Social media in many ways has been pivotal in enhancing the ego of the user at hand; it inflates a sense of worth and it enables the user to forge an identity or reinvent one in lieu of being themselves, and caught up in that world where they are accepted by the many likes they receive on Facebook or the friending of another, they become easily attached to social media in general. Their reality and their sense of identity is shaped by the platforms of social media and not molded by the traditional human interactions that would have been afforded them if they were not wholly engaged in social media for approval, guidance, or the bonding of commonalities through a social network. Cater BB stated, “It’s an easy way out from the expectations we are born into.” Perhaps this is a truly insightful statement to consider. Are many of us resorting to social media as a means to defy the expectations of what our parents or society deems as appropriate behavior or social etiquettes? Is social media a way to really paint a world more closely related to our desires which can in turn as some horror stories have shown, deviate from the social norms into areas of taboo that satisfy our need for complete abandonment without any repercussions? There was a case in which a couple of victims befell a great tragedy at a hands of a predator who according to prosecutors, “…Melchert-Dinkel met two alleged victims in online chat rooms where he posed as a concerned female nurse, using such pseudonyms as “Li Dao” or “Cami.” Melchert-Dinkel allegedly struck suicide pacts with his correspondents, who then followed through.” (http://abcnews.go.com/Nightline/minnesota-man-assisted-internet-suicide/story?id=10855796)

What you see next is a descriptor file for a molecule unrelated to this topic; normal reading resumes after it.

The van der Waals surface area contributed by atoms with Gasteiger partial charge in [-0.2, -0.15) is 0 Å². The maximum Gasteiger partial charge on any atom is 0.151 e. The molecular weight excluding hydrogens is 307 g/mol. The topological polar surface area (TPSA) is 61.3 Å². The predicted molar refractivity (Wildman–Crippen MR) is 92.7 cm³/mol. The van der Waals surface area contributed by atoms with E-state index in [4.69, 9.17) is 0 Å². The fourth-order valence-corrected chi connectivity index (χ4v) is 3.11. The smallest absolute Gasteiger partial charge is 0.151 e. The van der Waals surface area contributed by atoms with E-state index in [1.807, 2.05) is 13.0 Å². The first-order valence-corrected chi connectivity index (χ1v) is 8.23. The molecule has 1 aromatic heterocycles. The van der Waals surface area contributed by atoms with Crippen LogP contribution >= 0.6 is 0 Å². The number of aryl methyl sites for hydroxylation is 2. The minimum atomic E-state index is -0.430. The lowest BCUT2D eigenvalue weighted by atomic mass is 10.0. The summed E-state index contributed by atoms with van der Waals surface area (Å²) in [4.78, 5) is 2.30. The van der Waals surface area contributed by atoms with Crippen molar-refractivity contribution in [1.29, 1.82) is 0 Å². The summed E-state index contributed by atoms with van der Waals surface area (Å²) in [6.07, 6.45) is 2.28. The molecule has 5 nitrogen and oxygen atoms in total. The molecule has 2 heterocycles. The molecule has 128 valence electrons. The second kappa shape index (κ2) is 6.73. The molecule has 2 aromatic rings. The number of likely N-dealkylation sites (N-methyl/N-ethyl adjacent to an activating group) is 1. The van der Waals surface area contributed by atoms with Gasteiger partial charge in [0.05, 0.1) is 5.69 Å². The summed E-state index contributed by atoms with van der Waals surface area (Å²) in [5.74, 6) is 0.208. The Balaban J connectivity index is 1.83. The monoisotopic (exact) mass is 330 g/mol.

Here is a sad case, where relations formed on social media can be life threatening and how people manipulate their identity to live out sick fantasies. Cyber bullying is another example of social media as implement of transference of hate and harm. How much of social media content is being regulated? When cases like these exist, how can we not concede to a system of monitoring activities on social media platforms? People put great emotional stock into the relationships formed online and in a way like animism, the projecting of a soul unto inanimate objects and material; social media platforms and technologies have reached a high level of religiosity among their users who can spend hours upon hours on their sites in a single day and who judge their presence (validity of existence) in the world by their ability to be constantly “linked”, “in the loop”, or “connected” (the irony of this is lol) to the world, and not “missing out” by their constant interaction with those platforms. Cater XX stated, “My boyfriend, gets upset when he loses a follower.” His boyfriend who has over two thousand followers is intrinsically attached to his Facebook, religiously, and it holds value to him, that his self-worth should be measured by it. To me, it seems that social media has become exploited and integrated into the family social dynamics to such a degree that it has stymied the flow of communication and bonding that is relevant for forming substantial relationships based on the principle that the presence of life and living beings in conjunction with interaction is highly important and valuable. It disrupts that flow and makes one to internalize their feelings rather than to be in the present moment.